Women March on Whiteclay August 26, Offer Guidelines for Indigenous Allies

MADVILLE TIMES / August 17, 2012

Lakota activists and allies from Deep Green Resistance and Occupy organizations blockaded Whiteclay, Nebraska on June 9. They are following up that action with a Women’s March on Sunday, August 26, to further protest beer sellers’ exploitation of the neighboring Pine Ridge Reservation.

From the organizers’ press release:

“For over 100 years the women of the Oglala Lakota nation have been dealing with an attack on the mind body and spirit of their relatives”, says Olowan Martinez who is a main organizer of the event and resident of Pine Ridge. “The Oglala have been silenced through chemical warfare waged by the corporations who are out to exploit and make a profit off of the suffering and misery of our people. The time has come to end this suffering by any means necessary.”

The organizers of this women’s march have point people throughout the region, in the Southwest, and on the West Coast. They plan to gather at Wounded Knee on Friday, August 24, spend the 25th conducting social meetings, women’s and men’s circles and training, then assemble at noon on the 26th at the Billy Mills Hall in Pine Ridge, whence they will march two miles south down 407 across the reservation and state border to Whiteclay.

Now before you pack your headbands in the Kia and drive out to Indian Country to do right by your Lakota neighbors, Deep Green Resistance offers some “Indigenous Solidarity Guidelines” that warrant your consideration:

  1. First and foremost we must recognize that non-indigenous people are occupying stolen land in an ongoing genocide that has lasted for centuries. We must affirm our responsibility to stand with indigenous communities who want support and give everything we can to protect their land and culture from further devastation; they have been on the frontlines of biocide and genocide for centuries, and as allies, we need to step up and join them.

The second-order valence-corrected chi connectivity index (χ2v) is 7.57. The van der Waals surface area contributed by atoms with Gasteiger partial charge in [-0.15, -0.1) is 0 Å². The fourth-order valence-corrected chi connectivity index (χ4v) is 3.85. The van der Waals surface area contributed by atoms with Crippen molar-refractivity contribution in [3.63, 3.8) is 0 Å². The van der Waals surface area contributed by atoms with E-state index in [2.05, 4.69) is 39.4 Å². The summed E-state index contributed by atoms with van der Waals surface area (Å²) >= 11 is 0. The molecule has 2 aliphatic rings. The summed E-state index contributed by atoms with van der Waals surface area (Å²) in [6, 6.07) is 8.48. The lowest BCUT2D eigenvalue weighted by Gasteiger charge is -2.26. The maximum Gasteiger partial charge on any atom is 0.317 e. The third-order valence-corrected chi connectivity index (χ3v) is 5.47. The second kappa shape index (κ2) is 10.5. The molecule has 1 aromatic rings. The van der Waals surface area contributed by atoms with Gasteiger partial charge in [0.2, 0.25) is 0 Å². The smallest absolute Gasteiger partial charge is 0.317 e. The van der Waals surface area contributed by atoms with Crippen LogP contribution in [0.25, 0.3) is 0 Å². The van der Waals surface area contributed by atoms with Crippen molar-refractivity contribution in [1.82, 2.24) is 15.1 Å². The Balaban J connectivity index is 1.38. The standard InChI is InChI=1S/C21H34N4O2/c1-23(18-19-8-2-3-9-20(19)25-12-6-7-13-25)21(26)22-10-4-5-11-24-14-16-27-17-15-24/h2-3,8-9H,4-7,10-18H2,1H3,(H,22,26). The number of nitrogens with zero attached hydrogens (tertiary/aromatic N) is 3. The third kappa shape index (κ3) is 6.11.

2. You are doing Indigenous solidarity work not out of guilt, but out of a fierce desire to confront oppressive colonial systems of power.
  3. You are not helping Indigenous people, you are there to: join with, struggle with, and fight with indigenous peoples against these systems of power. You must be willing to put your body on the line.
  4. Recognize your privilege as a member of settler culture.
  5. You are not here to engage in any type of cultural, spiritual or religious needs you think you might have, you are here to engage in political action. Also, remember your political message is secondary to the cause at hand.
  6. Never use drugs or alcohol when engaging in Indigenous solidarity work. Never.
  7. Do more listening than talking, you will be surprised what you can learn.
  8. Recognize that there will be Indigenous people that will not want you to participate in ceremonies. Humbly refrain from participating in ceremonies.
  9. Recognize that you and your Indigenous allies may be in the minority on a cause that is worth fighting for.
  10. Work with integrity and respect, be trustworthy and do what you say you are going to do.

I read those rules and wonder if “do right by” could be read as negatively and imperialistically as “help.” And of course, I’m saying those words as I myself occupy stolen land at the foothills of the Paha Sapa.

As we discuss language, good intentions, and white man’s guilt, you can learn more about joining the Life Givers of the Nation in their call for no more alcohol in Whiteclay at BattleForWhiteclay.org.

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